The Joy Of Computational Markupby@anywhichway
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The Joy Of Computational Markup

January 9th, 2023

Too Long; Didn't Read

The SECST markup language, a partial superset of Markdown, provides powerful computational capabilities so you can do Excel like math right in your document and know the results are correct. Supported math includes algebra, matrix, probability, unit conversions and more. Readers can even enter their own expressions to solve. And, quizzes or tutorials can be created.

In The Joy of Using SECST Markup, I introduced SECST (Semantic, Computational, Styled, Tagged) markup, a more expressive alternative to- and partial superset of- Markdown. Although it does not cover in detail the Markdown compatibility of SECST, you may want to read it first to get a basic grasp of SECST syntax. In this article, I introduce the power of SECST computational markup.

Readers who know about Jupyter and Observable will be familiar with computational notebooks based on Markdown. These platforms are primarily focused on data professionals, and they are quite frankly awesome!

But, what if …

• You are not a data professional and just want some math in your document and need to ensure the values for formulas are correct!
• You are a teacher who needs to write a math tutorial.
• You are a data scientist, but you sometimes need something lighter weight that does not require special hosting or a subscription.

Then, you may get joy from SECST's computational capabilities.

Basic Computations

At their most basic level, SECST computations are no more complex than simple Excel formulas.

:value[2 * 2] will render as 4

The result will have code styling (usually in monospace font with a grey background) to indicate to readers the value is computed. However, you can provide plaintext as an option, e.g.

:value(plaintext)[2 * 2] will render as 4.

SECST also has the full expressive power of Excel and more when it comes to math formulas. Here are all the types of computations available:

• Algebraic

• Arithmetic

• Bitwise

• Combinatorics

• Complex

• Geometry

• Logical

• Matrix

• Probability

• Relational

• Set

• Special

• Statistics

• String

• Trigonometry

• Unit

• Utility

To be fair, this is just because SECST makes use of the MathJS library. But, SECST authors do not need to worry about how to include the functionality. It is just there, so things like this are possible:

• :value(plaintext)[derivative('x^2 + x', 'x')] renders as 2 * x + 1.
• :value(plaintext)[simplify('x^2 + x + 3 + x^2')] renders as 2 * x ^ 2 + x + 3.
• :value(plaintext)[solve('Math.pow(r,2)',{r:3})}] renders as 9.
• :value(plaintext)[multiply([[1,2],[3,4]],[[5,6],[1,1]])] renders as [[7,8],[19,22]].

Unit conversions like this are also possible:

• :value[2 inch to cm] = 5.08 cm

• :value[90 km/h to mi/h] = 55.92340730136006 mi / h

• :value[90 km/h to m/h] = 9000 m / h  m / h is meters per hour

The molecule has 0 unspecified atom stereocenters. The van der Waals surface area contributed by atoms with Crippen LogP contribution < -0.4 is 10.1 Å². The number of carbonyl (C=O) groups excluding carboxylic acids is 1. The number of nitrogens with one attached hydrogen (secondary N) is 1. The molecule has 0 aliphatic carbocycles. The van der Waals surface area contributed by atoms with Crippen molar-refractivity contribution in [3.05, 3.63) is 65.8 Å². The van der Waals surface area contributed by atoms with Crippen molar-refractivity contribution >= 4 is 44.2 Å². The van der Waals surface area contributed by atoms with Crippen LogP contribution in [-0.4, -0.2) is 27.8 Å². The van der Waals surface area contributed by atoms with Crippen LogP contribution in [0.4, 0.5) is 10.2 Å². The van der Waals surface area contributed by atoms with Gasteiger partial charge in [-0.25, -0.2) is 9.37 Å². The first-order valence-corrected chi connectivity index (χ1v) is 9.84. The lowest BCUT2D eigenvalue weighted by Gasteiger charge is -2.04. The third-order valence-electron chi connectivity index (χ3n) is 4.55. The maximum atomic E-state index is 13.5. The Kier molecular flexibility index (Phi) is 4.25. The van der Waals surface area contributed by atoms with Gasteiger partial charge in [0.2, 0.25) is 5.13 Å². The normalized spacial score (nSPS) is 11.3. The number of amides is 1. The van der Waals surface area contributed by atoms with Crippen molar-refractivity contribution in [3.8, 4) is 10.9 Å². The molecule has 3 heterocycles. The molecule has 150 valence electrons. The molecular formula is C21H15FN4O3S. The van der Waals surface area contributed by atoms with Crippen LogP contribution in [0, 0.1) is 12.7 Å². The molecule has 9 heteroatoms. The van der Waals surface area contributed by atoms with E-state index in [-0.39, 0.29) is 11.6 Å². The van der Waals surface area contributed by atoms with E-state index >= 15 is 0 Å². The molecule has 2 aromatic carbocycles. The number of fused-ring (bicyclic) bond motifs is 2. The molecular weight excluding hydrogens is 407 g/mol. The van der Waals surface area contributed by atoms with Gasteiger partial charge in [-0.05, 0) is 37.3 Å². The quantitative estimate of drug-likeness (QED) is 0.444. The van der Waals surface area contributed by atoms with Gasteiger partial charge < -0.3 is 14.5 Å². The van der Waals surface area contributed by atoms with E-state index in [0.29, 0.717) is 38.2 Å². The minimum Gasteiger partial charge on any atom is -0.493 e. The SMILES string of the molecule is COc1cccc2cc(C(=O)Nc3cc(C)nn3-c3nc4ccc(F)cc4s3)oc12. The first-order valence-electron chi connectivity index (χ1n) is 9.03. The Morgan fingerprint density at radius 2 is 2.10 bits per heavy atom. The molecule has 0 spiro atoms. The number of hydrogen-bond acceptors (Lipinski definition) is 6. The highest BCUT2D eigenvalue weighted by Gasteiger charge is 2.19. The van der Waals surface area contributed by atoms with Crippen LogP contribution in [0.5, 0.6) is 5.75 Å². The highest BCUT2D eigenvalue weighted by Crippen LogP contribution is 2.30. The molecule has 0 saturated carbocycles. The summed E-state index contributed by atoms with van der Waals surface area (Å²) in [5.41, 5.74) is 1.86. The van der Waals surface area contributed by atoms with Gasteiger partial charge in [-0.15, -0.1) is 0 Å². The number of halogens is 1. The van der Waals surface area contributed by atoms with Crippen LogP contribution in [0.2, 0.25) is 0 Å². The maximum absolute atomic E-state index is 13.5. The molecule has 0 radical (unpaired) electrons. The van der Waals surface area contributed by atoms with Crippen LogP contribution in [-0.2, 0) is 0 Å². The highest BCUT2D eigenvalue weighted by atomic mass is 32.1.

• :value[(1 week + 1 day) to days] = 8 days

• :value[cos(45 deg)] = 0.7071067811865476

• :value[8.314 m^3 Pa / mol / K] = 8.314 (m^3 Pa) / (mol K)

Advanced Computations

You can name values so they can be used in other value expressions. And, it is possible to have readers edit content for use in formulas.

Here is an example that covers both cases:

The derivative of :value(#formula literal editable)[x^2 + x]
for :value(#variable literal editable)[x]
is :value[derivative(\$(#formula),\$(#variable))]

will render as:

The derivative of [ x^2 + x ] for [ x ] is 2 * x + 1

Unless the user modifies the formula to be x^3 + x, in which case the result will be 3 * x^2 + 1.

This is obviously a bit more complex than the unit conversion, so here is the explanation …

1. Value tags provide the user with an edit box when configured as editable.
2. Values can be named using #ids. Above we name the formula to be entered #formula and the variable to solve for #variable.
3. By default, the content between the square braces for a :value[] tag is considered to be an expression that can be evaluated. So, in the above, SECST is instructed to treat the content as a literal.
4. Finally, named variables can be accessed in :value expressions using the syntax \$(#<variable-name>). Hence, the final step above is to evaluate derivative using the formula and variable entered by the reader.

Interactive Questions

SECST even has the ability to render questions and check answers.

:question({type:"number",showanswer:true})[
:text[What is the :code[sqrt(4)]?]
:answer[2]
]

will render as

What is the sqrt(4)? [ ____ ] ✓

If the user enters the wrong answer, the question will be boxed in red and the correct answer will be shown because the attribute showanswer is set to true.

What is the sqrt(4)? [ 3 ] ✓ Correct Answer: 2

If you are a teacher, I am sure at some point you have provided the wrong answer in a tutorial. SECST can help avoid this. The :answer tag can take an expression just like the :value tag. Replace the above question with:

:question({type:"number",showanswer:true})[
:text[What is the :code[sqrt(4)]?]
:answer[sqrt(4)]
]

More Info

Not yet available, but just days away, are REPLs. See the article, How To Host A REPL for a preview. I will post a SECST-specific story when it is ready.

The SECST language and transpiler are currently in ALPHA under an AGPL v3.0 license.

There is more to explore at https://secst.org.

Be joyful! Make yesterday jealous!

I would love your feedback here or on GitHub.

Featured Photo by Bekka Mongeau on Pexels

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About Author

Simon Y. Blackwell@anywhichway
Working in the clouds around Seattle ... sailing when it's clear.